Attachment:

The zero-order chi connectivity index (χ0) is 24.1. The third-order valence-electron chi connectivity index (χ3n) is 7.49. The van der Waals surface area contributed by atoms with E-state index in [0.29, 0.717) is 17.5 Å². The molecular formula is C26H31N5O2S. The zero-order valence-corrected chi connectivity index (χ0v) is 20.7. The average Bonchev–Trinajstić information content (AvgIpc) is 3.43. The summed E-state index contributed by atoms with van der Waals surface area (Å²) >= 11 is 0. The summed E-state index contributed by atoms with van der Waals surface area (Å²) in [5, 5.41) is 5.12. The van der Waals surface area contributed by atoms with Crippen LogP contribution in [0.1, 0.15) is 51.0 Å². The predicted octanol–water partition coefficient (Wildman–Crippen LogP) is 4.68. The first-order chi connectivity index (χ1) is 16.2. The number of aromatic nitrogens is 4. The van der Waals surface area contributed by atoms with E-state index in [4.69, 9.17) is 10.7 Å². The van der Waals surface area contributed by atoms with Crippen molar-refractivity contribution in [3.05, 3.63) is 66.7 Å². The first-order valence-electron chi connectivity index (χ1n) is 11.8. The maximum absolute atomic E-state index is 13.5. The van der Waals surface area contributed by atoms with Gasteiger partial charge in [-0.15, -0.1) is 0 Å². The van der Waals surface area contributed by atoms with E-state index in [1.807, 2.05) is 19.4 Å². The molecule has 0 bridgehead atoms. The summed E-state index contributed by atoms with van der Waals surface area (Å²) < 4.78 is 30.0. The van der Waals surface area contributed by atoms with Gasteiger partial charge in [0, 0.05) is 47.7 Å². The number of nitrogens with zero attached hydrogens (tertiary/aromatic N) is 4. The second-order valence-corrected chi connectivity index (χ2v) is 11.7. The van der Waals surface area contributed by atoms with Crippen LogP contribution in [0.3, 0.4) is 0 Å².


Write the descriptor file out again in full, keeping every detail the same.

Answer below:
The zero-order chi connectivity index (χ0) is 24.1. The third-order valence-electron chi connectivity index (χ3n) is 7.49. The van der Waals surface area contributed by atoms with E-state index in [0.29, 0.717) is 17.5 Å². The molecular formula is C26H31N5O2S. The zero-order valence-corrected chi connectivity index (χ0v) is 20.7. The average Bonchev–Trinajstić information content (AvgIpc) is 3.43. The summed E-state index contributed by atoms with van der Waals surface area (Å²) >= 11 is 0. The summed E-state index contributed by atoms with van der Waals surface area (Å²) in [5, 5.41) is 5.12. The van der Waals surface area contributed by atoms with Crippen LogP contribution in [0.1, 0.15) is 51.0 Å². The predicted octanol–water partition coefficient (Wildman–Crippen LogP) is 4.68. The first-order chi connectivity index (χ1) is 16.2. The number of aromatic nitrogens is 4. The van der Waals surface area contributed by atoms with E-state index in [4.69, 9.17) is 10.7 Å². The van der Waals surface area contributed by atoms with Crippen molar-refractivity contribution in [3.05, 3.63) is 66.7 Å². The first-order valence-electron chi connectivity index (χ1n) is 11.8. The maximum absolute atomic E-state index is 13.5. The van der Waals surface area contributed by atoms with Gasteiger partial charge in [-0.15, -0.1) is 0 Å². The van der Waals surface area contributed by atoms with E-state index in [1.807, 2.05) is 19.4 Å². The molecule has 0 bridgehead atoms. The summed E-state index contributed by atoms with van der Waals surface area (Å²) < 4.78 is 30.0. The van der Waals surface area contributed by atoms with Gasteiger partial charge in [0, 0.05) is 47.7 Å². The number of nitrogens with zero attached hydrogens (tertiary/aromatic N) is 4. The second-order valence-corrected chi connectivity index (χ2v) is 11.7. The van der Waals surface area contributed by atoms with Crippen LogP contribution in [0.3, 0.4) is 0 Å².